Report: Redskins veterans unhappy with team scratching Adrian Peterson
By Ian Cummings
File this under “things I didn’t expect to be problematic”.
Every week, in the NFL regular season, teams carry 53-man rosters, but they can only field 46 active players for each contest. Thus, seven players on the final roster must be deemed inactive each week. Some lingering injuries make the decisions easy, but the final spots end up being reserved for special teams contributors. Some of the Washington Redskins inactive designations were released ahead of the Eagles game, and they’re causing a bit of a stir.
Among other more predictable designations, such as the inactive designations of cornerback Fabian Moreau, tight end Jordan Reed, and quarterback Colt McCoy, the Redskins rendered veteran running back Adrian Peterson a healthy scratch for the team’s Week 1 matchup against the Eagles. The decision came down to special teams utility and offensive line depth, which Peterson lacks as a workhorse-style back.
The decision makes sense, but according to Mike Garafolo of NFL Network, some Redskins veterans aren’t happy with the decision to bench the player who helped make an inept 2018 offense slightly less pitiful by reaching 1,000 rushing yards. Peterson did so in spite of a constantly rotating offensive line, and for that, he deserves recognition. But reports suggest players see the healthy scratch as a sign of disrespect.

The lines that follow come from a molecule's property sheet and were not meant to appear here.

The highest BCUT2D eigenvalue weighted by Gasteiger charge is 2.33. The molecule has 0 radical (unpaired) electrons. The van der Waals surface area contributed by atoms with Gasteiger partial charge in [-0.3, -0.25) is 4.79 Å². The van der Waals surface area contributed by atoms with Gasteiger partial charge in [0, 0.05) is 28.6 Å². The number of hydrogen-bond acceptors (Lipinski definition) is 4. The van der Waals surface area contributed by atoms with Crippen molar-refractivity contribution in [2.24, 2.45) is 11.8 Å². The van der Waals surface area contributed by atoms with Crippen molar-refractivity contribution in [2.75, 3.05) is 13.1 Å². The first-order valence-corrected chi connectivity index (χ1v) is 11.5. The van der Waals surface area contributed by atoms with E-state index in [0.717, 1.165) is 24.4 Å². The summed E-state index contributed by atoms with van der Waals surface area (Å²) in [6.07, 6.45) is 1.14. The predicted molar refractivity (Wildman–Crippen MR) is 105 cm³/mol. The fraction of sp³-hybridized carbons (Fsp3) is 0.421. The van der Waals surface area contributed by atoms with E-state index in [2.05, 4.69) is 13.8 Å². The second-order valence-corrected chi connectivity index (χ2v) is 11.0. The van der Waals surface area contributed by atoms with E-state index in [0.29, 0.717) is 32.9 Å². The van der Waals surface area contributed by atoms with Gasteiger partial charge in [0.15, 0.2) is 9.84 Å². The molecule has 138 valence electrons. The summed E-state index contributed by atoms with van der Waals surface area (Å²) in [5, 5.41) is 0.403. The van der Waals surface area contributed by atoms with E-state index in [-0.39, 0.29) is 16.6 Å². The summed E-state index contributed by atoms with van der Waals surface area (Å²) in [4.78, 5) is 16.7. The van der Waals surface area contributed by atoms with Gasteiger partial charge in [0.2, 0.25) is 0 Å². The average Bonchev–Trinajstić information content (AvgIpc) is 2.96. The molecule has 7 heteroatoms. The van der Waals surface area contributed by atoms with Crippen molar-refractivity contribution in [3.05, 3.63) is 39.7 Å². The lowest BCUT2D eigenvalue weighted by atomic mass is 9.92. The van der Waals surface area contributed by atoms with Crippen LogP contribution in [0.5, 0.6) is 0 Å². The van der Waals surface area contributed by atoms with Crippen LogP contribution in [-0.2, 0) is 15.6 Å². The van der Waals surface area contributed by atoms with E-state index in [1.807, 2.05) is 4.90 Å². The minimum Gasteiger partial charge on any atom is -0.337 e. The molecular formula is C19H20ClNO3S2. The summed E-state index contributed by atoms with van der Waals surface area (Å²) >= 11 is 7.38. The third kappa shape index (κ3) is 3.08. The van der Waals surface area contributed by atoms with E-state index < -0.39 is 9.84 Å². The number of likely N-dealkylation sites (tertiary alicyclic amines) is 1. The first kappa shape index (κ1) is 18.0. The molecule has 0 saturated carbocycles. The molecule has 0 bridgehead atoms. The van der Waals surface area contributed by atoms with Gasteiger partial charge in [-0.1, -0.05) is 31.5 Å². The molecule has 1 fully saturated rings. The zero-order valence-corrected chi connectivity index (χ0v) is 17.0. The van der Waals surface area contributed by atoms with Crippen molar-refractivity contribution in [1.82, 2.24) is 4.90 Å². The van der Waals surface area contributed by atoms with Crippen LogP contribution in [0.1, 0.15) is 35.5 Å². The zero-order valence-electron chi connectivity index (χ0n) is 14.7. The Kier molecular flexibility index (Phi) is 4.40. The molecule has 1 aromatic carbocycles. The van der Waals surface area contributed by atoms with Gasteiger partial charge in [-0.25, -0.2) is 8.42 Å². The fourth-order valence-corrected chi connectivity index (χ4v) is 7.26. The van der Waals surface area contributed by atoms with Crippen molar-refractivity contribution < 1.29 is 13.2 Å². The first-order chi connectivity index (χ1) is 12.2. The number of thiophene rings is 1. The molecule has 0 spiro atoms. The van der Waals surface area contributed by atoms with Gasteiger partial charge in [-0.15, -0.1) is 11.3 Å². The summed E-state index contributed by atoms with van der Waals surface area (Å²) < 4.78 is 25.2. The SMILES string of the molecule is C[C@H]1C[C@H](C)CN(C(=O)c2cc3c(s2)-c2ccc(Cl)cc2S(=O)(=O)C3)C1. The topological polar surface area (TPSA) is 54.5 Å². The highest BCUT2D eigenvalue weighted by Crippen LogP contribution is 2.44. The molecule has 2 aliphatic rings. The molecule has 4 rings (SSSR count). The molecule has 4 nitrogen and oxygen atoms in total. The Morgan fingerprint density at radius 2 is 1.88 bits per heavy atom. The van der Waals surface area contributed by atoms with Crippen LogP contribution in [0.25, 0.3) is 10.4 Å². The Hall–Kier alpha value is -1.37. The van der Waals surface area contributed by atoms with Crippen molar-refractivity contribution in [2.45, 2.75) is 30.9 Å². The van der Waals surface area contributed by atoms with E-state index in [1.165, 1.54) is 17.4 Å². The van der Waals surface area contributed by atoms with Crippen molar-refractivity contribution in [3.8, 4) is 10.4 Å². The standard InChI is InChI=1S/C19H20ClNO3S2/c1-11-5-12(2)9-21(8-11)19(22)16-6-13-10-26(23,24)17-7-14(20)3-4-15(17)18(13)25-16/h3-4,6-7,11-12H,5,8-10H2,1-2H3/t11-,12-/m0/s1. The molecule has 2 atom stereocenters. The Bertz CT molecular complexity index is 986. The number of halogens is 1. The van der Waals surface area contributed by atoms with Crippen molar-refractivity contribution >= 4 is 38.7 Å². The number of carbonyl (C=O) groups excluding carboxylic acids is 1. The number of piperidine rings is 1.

It was first suggested that Peterson would have a limited role when the team anointed Derrius Guice as the starting running back. At the time, Peterson accepted his new role as backup, saying that he had an appreciation for the role after seeing other players take it on over the course of his career. In the words of Peterson, per the Richmond Times’ Michael Phillips, “I’m paid to do what they ask me to do”.
At that time, however, Peterson likely thought he’d be asked to back up Guice. Instead, he won’t dress for the Eagles game. At his age, Peterson doesn’t offer much from an efficiency standpoint, and he’s never been a special teamer. But these decisions, while sensible, can have consequences in the locker room. And Peterson may not be paid as much, due to incentives in his contract. It appears as though frustrations have arisen from this choice. As for whether or not it will have an effect on the game, however, that remains to be seen.